I heard about a local farm share group called Plant It Forward from one of the weekly newsletters put out by the Houston-based blog, Big Kids Small City. (They have gathered an amazing list of kid-friendly events and places in Houston.)
The farm share concept sounded really neat; one of their taglines is “Urban farms for Houston, Small businesses for refugees.” The produce is non-GMO, chemical free, and grown right here in Houston by recently transplanted refugees. It’s then delivered to a local farmers market once a week for pick up.
They don’t tell you in advance what you’re getting each week, since it depends on what’s ready to be harvested. It’s a vegetable adventure!
We signed up for a 10-week period of one share per week, which they say is enough for a family of 3-4. If you could see how little veggies we’ve purchased all year, you could guess how meaningless that estimate was. (So, a head of lettuce and an onion? How will we eat it all??)
We picked up the first share today, and even though it fit in one paper bag, it’s a ton of vegetables.
In the bag are: four small cucumbers, a bright orange tubular thing, some weird long bean thingys, sweet potato greens (I know this because my husband read the sign), roselle leaves (I know this because I searched “sour greens” after biting one of the leaves) and a small butternut squash. Plus a couple bags of spinach and a clump of basil (at least, I hope it’s basil. I recognize it by smell, not sight, so if another plant out there smells like basil…)
All of this leads me to the conclusion that if I had to forage my own greens in the wilderness, I would have an equal chance of starving to death while searching for lettuce heads, or dying from ingesting a seemingly innocuous plant of death (I’m maybe exaggerating the risk of this one.)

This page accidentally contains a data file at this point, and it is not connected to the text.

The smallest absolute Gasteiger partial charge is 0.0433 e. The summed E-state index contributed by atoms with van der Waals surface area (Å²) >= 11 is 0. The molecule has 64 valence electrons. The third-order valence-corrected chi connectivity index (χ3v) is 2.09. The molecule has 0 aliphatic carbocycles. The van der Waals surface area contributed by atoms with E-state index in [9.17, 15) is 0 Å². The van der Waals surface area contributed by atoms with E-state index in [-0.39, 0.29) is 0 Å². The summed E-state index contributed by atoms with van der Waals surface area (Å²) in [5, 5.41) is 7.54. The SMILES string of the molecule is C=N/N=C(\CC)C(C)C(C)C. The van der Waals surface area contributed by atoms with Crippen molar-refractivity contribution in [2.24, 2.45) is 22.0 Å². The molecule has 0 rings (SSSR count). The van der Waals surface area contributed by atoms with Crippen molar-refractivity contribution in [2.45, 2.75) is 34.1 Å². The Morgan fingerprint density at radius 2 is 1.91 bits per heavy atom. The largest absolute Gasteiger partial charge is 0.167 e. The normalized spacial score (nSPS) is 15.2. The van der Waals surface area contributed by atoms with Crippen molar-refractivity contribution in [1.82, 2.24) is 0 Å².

So, what to do with all of this greenery? Search engines, to the rescue!
- Small Cucumbers – We already sliced one up and ate it. We’ll probably do the same with the rest.
- Bright Orange Tubular Thing – I wasn’t able to locate what this is exactly. I guess it’s a squash. Once it’s sliced open, maybe the inner structure will provide more revealing details of its existence. Regardless, it’s likely going to end up steamed.
- Red Noodle (Yard Long) beans – The weird long bean thingys have a name.
- Sweet Potato Greens – Add it to a bean soup? Sauteed? This recipe calls for ‘blanching’ the leaves (which is thankfully explained, because the only Blanche I know is a Golden Girl.)
- Roselle Leaves – I’m trying to find recipes for just the leaves and stems, and so far most of the English ones are about preparing the blossoms. There’s a recipe on Youtube called Gongura Pappu. It seems promising, but it has ingredients I’ve never heard of: tamarind extract, yellow pigeon peas (chick peas, maybe?). But hey, it’s a start! I’m probably not going to follow the recipe much; just toss in some garlic and curry powder, and hope the flavors are agreeable.
- Small Butternut Squash – This Butternut Bread recipe calls for seven cups of flour and two cups of pureed squash. Since this one is small, I doubt it will make that much. I think I’ll have to cut it in half.
- Spinach – Sauteed in butter. Yum.
- Basil – Pesto, anyone?
At this point, I’m feeling overwhelmed enough to buy a 20-pack of Hot Pockets and call it a week.